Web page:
A recent (2010) book by Tim Wu titled The Master Switch: the Rise and Fall of Information Empires is a sweeping, industrial history of the succession of new media technologies that rose to prominence in America in the 20th century: radio, the telephone, television, film and, of course, the Internet. It is an American story with global ramifications because of the powerful global influence of American information empires.
Wu's story is both arresting and depressing.
The story is arresting because it is fascinating to learn how the media ecosystem we are experiencing evolved, what struggles took place, which battles were lost and won, and to encounter the major personages that burst through the narrative one after the other. The story is depressing because Wu's thesis - and he backs it up with evidence -- is this: each new information technology comes unto the scene as a disruptive innovation that promises democratic access to information by the masses and the creation of brave new worlds; yet, inevitably, consolidation occurs, naive idealists are crushed by ruthless empire-builders, and a monopoly or cartel takes over. The stories of radio and film moved me the most. In all these stories, those who lost out really lost out, and some committed suicide or drank themselves to death. The relentless search for the master switch of information flows takes no prisoners.
You expect corporate titans and their impatient shareholders to be greedy. Part of what makes Wu's book so compelling is the interplay of regulation and politics. Regulators and politicians make the rules that sometimes allow democratic access to new media, but they are also the ones who aid and abet empire-builders. Some of the collusive deals you learn about in this book are crooked beyond belief. The good news is that human ingenuity can never be blocked; for, as soon as consolidation occurs a disruptive innovation shows up to make everything interesting once again. Until the next empire-builder finds a way to control it.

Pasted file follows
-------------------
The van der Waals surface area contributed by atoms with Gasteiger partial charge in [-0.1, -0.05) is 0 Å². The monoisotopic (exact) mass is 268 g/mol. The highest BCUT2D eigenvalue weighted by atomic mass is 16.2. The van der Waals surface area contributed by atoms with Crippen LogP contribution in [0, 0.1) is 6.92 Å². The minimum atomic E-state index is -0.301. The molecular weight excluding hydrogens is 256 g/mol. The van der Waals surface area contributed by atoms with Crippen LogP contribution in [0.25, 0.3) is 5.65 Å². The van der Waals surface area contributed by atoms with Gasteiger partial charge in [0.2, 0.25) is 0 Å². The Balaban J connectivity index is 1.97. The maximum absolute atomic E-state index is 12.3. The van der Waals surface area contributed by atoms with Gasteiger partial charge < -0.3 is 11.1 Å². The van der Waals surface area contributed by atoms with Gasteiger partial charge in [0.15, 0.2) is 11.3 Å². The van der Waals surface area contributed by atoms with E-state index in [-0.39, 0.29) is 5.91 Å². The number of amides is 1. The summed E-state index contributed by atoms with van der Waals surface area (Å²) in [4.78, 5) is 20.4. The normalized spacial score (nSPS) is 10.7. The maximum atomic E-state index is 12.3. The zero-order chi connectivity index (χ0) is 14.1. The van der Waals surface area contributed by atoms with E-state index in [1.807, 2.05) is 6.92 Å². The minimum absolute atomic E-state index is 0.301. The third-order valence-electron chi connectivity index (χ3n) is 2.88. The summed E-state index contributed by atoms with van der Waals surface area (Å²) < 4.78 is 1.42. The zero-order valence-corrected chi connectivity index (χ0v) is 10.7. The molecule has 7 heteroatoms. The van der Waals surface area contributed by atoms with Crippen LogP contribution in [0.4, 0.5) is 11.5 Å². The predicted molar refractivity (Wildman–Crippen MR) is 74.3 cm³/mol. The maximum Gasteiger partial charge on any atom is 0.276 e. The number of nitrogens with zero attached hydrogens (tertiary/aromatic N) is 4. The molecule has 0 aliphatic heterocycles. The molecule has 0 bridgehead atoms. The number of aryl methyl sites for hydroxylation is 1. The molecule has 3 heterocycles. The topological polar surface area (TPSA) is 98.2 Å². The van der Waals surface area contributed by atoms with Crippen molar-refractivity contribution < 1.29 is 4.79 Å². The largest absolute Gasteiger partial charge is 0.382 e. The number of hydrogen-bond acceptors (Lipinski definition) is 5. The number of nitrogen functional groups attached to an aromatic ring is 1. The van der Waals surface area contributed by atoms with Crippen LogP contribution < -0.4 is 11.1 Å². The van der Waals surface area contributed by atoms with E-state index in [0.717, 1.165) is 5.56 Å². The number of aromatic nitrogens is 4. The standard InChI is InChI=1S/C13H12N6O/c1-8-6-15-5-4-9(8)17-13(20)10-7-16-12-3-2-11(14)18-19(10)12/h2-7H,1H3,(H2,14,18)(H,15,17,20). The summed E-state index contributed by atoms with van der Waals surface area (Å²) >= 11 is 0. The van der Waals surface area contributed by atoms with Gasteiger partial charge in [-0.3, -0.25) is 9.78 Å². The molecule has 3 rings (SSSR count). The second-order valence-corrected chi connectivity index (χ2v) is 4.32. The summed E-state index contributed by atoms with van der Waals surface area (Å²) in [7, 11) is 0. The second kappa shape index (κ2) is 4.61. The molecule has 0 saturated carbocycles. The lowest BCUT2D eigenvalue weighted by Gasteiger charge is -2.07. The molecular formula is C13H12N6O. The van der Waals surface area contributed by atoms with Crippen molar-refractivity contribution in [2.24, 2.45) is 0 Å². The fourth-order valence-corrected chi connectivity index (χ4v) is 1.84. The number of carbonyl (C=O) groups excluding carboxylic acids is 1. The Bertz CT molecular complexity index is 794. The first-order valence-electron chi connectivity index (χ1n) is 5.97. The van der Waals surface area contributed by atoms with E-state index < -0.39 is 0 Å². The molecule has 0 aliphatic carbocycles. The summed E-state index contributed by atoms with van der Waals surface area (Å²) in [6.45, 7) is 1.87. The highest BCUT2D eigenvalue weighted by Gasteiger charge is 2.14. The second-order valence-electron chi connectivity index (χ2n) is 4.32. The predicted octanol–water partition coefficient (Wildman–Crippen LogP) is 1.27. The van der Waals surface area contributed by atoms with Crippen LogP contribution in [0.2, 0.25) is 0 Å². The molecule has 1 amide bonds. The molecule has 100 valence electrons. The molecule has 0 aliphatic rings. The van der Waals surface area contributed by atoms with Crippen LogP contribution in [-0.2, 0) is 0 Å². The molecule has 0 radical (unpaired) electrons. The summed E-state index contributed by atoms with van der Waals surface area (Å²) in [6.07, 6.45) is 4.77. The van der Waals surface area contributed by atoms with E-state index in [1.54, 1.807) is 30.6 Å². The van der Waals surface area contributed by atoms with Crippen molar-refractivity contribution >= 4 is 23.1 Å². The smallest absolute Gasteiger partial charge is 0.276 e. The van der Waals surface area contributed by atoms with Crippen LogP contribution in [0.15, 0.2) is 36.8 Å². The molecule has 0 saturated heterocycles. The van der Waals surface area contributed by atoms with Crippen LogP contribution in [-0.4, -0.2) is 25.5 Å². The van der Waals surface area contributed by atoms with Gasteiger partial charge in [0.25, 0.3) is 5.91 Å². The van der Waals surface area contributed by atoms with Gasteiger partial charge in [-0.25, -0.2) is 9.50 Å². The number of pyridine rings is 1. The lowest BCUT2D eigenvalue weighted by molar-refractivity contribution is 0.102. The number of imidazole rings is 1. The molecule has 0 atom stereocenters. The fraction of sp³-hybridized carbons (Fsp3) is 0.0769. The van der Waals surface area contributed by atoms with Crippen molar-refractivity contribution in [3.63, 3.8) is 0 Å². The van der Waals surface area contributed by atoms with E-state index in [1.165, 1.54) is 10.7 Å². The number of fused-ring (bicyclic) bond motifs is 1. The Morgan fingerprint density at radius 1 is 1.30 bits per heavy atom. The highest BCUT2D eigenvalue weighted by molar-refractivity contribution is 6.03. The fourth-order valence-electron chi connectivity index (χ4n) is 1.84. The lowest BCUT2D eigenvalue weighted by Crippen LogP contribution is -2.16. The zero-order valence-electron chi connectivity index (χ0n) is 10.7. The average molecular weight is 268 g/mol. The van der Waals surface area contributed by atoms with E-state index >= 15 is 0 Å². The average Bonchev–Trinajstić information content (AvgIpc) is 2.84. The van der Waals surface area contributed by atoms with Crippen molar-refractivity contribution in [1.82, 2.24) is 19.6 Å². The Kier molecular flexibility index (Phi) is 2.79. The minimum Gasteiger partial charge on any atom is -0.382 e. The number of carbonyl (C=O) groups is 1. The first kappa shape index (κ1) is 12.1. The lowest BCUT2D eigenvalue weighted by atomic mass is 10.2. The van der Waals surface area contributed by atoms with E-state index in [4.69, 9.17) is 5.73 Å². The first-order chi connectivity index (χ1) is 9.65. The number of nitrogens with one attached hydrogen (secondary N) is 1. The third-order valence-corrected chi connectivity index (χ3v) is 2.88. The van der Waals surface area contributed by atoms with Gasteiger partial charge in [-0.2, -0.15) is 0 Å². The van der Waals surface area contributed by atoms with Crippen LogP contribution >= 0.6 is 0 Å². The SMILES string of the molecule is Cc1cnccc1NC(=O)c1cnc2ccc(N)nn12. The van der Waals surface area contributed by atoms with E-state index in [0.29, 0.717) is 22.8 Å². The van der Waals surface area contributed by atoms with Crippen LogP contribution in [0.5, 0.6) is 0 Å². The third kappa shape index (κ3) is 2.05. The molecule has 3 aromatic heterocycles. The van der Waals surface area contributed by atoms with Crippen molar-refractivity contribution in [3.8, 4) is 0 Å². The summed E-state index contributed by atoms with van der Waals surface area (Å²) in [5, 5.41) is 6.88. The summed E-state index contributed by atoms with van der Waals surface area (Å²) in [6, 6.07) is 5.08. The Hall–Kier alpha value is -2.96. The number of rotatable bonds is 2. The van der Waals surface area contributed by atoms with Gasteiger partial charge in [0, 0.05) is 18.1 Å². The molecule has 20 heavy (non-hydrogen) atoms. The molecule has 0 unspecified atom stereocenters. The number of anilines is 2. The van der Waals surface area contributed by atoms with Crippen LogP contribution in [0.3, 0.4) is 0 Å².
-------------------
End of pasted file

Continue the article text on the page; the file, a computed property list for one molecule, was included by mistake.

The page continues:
Now, it is tempting to think that the Internet is the ultimate disruptive innovation, that no one, no cartel even, can find and control its master-switch. Read Tim Wu and you won't be so sure. Giants have emerged once again. They are forming alliances; they are fully engaged in an epic struggle. Think Apple, Google, Microsoft and the others. Who knows where all this is going. The one thing that is clear is this: developing countries are not likely to shape the outcome of the struggle; they are more likely to be takers of outcomes, whatever they are, and sufferers of collateral damage.